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Articles by Wm. Todd Murdock

Eave Returns: Interpreting GYHR Details

Co-written by Gary Katz

Over the years, several articles on eave returns have appeared in the Journal of Light Construction and Fine Homebuilding, and extensive discussions have occurred on website forums, too. But something about the details in those articles and discussions always seemed missing or confused. In 2007, Get Your House Right (GYHR) was published, and finally carpenters and architects had a reference that filled in the missing details and explained basic rules and proportions for eave returns. Understanding and following the advice in that book isn’t always easy. In this article, we’ll examine and expand on those details, and we’ll illustrate one step-by-step construction approach for a poor man’s return, too. Read the full article…

Circular Based Arches – Part 2: Three-Centered Arches

Two-centered and four-centered arches share something in common—a pointed peak. It’s not surprising that both are commonly found in Gothic and Gothic-inspired architecture. But a three-centered arch—sometimes called a ‘basket-handle arch’ or ‘Anse de panier’—closely resembles an ellipse, which puts it in a field of its own. Read the full article…

Circular-Based Arches – Part 1: One-Centered and Two-Centered Arches

I’ve toured a lot of historic homes and seen some extraordinary arches—door jambs, windows, passageways. In reading about historic architecture, especially Gothic and colonial styles, I’ve come across some beautiful arch work. But those once-common elements are not often incorporated into millwork today. Sure, sometimes the carpentry techniques are more difficult, and too costly, but the problem I’ve recognized is more one of design. Read the full article…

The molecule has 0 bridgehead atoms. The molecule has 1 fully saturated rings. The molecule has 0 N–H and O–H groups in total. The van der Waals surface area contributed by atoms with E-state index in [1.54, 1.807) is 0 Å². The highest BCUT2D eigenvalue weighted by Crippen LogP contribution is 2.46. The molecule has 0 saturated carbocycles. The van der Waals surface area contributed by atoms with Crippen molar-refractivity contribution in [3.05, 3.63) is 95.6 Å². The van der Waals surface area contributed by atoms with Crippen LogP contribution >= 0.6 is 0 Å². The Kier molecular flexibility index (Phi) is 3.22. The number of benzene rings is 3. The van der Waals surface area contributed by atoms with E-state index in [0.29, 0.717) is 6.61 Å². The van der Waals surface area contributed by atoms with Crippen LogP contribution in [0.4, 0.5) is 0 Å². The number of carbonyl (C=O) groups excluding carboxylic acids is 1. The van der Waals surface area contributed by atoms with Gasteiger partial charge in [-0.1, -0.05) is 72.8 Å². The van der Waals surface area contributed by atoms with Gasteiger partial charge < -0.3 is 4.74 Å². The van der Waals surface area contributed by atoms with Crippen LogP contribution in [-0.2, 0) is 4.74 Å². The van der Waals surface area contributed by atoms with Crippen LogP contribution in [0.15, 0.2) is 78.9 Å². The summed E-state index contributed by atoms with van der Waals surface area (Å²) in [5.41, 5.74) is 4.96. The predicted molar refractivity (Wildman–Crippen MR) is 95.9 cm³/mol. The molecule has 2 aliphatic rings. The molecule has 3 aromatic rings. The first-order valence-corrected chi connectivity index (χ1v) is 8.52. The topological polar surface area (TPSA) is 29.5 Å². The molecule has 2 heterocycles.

An Introduction to SketchUp for Finish Carpenters

It works the way a carpenter thinks.

If you are tired of working out trim details on a scrap of wood or making shop drawings with graph paper and a ruler, SketchUp is your answer. Unlike most computer-aided design programs you may have tried, SketchUp is very intuitive and works the way a carpenter thinks.

SketchUp has a simple set of tools that you can use to create anything from a rough mock-up to a very detailed drawing with 1/64″ precision. How much detail you want is up to you. The ability to convey your ideas to customers quickly and to produce working shop drawings is what SketchUp can do for you. Are you intrigued? What if I told you that it’s FREE! Read the full article…

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